Sunday, February 22, 2009

Chronic illness

It's only 12:30 a.m. which is not that late for me, I guess. The sky is a strange color out on the horizon tonight with some deep purple tint to it. Unusual. It's been raining, but the rain has stopped. No stars. Too much cloud coverage directly overhead.

Some days are worse than others, but most nights lean toward pain quite heavily. I'm wondering if it isn't a bit easier though because I don't have to meet expectations from myself or others when it is dark and late into the night. I feel my pain and weariness but there isn't worry of anyone else who might see me so there might a bit of relief in that feeling that isn't present during the day. I'm not sure relief is the best word to describe this, but perhaps it works to a certain degree.

I just saw an episode of House where the patient was a man with chronic pain and he told the doctor it was easier for him (Dr. House) to live with his pain because he didn't have to put on a brave face for a family. Something to think about, but alas, pain is pain.

I just started reading a book about chronic illness and the author said that he thinks "acceptance is poison". I'm trying to find the passage in the book, but I can't in the amount of time that I can focus. My head hurts too much to keep looking. The author interviews five people with illness but so far I've only read about two of them and they have terminal illnesses, which is different than chronic, at least I think so. Terminal is chronic, but chronic isn't necessarily terminal.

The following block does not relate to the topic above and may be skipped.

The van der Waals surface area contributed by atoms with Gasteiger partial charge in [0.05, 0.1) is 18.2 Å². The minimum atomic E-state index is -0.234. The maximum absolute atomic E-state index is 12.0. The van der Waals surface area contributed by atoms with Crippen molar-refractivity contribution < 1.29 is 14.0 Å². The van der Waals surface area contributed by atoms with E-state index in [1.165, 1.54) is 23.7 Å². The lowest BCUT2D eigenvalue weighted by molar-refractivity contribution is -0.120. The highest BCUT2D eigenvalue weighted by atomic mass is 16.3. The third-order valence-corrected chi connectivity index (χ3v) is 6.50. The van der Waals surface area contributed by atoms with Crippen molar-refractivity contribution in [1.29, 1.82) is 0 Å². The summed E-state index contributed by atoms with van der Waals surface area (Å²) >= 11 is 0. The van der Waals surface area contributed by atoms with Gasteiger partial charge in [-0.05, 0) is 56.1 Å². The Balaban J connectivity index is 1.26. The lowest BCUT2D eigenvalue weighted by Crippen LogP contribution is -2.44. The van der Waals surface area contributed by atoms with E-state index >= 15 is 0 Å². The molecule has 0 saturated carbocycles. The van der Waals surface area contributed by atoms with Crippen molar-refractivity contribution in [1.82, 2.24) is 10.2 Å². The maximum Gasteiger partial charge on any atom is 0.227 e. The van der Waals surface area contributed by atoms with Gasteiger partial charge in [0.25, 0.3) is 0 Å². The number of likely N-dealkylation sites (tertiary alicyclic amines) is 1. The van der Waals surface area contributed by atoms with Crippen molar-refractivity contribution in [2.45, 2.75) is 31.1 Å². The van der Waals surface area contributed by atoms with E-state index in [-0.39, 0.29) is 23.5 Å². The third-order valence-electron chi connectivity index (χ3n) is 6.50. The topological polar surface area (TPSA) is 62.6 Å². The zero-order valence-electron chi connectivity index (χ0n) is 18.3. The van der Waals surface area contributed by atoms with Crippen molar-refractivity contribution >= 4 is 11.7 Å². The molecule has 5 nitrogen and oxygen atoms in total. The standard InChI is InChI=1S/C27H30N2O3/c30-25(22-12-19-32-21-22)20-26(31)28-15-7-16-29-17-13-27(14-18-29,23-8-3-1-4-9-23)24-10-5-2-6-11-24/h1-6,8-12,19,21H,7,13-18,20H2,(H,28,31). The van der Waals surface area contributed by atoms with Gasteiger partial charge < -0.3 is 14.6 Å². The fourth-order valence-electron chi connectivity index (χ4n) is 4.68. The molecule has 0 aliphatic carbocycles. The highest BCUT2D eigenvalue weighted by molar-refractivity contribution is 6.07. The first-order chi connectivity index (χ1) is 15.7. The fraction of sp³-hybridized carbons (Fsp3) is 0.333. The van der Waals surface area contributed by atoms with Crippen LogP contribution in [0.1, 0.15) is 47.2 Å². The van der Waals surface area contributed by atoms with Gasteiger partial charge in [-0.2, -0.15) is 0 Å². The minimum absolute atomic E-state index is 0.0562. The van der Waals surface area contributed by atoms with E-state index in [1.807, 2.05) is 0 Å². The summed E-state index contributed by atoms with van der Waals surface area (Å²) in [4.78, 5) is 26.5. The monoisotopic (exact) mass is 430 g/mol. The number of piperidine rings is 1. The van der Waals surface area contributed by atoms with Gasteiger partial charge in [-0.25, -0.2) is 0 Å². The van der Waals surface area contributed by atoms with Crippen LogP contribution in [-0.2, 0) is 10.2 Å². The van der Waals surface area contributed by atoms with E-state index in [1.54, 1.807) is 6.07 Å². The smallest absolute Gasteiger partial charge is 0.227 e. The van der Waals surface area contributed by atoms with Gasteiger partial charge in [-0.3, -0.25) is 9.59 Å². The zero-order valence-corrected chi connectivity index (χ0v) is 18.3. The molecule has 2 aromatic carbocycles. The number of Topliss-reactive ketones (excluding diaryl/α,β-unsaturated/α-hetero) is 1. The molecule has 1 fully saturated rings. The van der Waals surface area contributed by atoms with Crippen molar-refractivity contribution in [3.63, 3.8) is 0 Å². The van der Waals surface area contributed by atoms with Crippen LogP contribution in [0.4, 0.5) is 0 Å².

He does a good job capturing something sensitive to me in the introduction. This is a lengthy passage, but it's true for me. (Strong in the Broken Places, voices of illness, a chorus of hope, by Richard M. Cohen)

"...With chronic illness, every facet of a once-robust life is overtaken and redefined. From the ability to find and hold jobs to the capacity to build and sustain personal relationships, the facts of a sick person's world change dramatically. The slow slide down carries us, and we lose control.

Still, we go on. We double the effort, for what is the option? Too often, we remain silent. We are a hidden population, invisible except to ourselves and those who love us.

...We have so much at stake and so much to say, but it can take years of battle with our own demons to recognize the power of what we have to offer one another. Nobody will speak for us with the authority we bring to our own stories. Where so many among us find the resolve and the inner strength to rise up and keep going is a mystery to me. That we do serves as pure inspiration."

I wonder if we are only an inspiration to ourselves (meaning our community of the ill) since others don't know what it is there is to be inspired about.

My book sits on the shelf. I pulled it out yesterday and started to scribble a little bit in the margins. I did a bit of research to see what else is out there that would be comparable to what I have written. What I have is fairly unique in the format that I've devised. Yet, my book sits on the shelf. I have chronic fatigue after all. My world is small. I have no network. Most of the books that have been written about CFS are by doctors or by people that have recovered. Makes sense. The rest of us lack the energy to go through the process of trying to get published for the first time, or so it would seem to me. Nevertheless, I'm "pure inspiration". ta da!

carry on.

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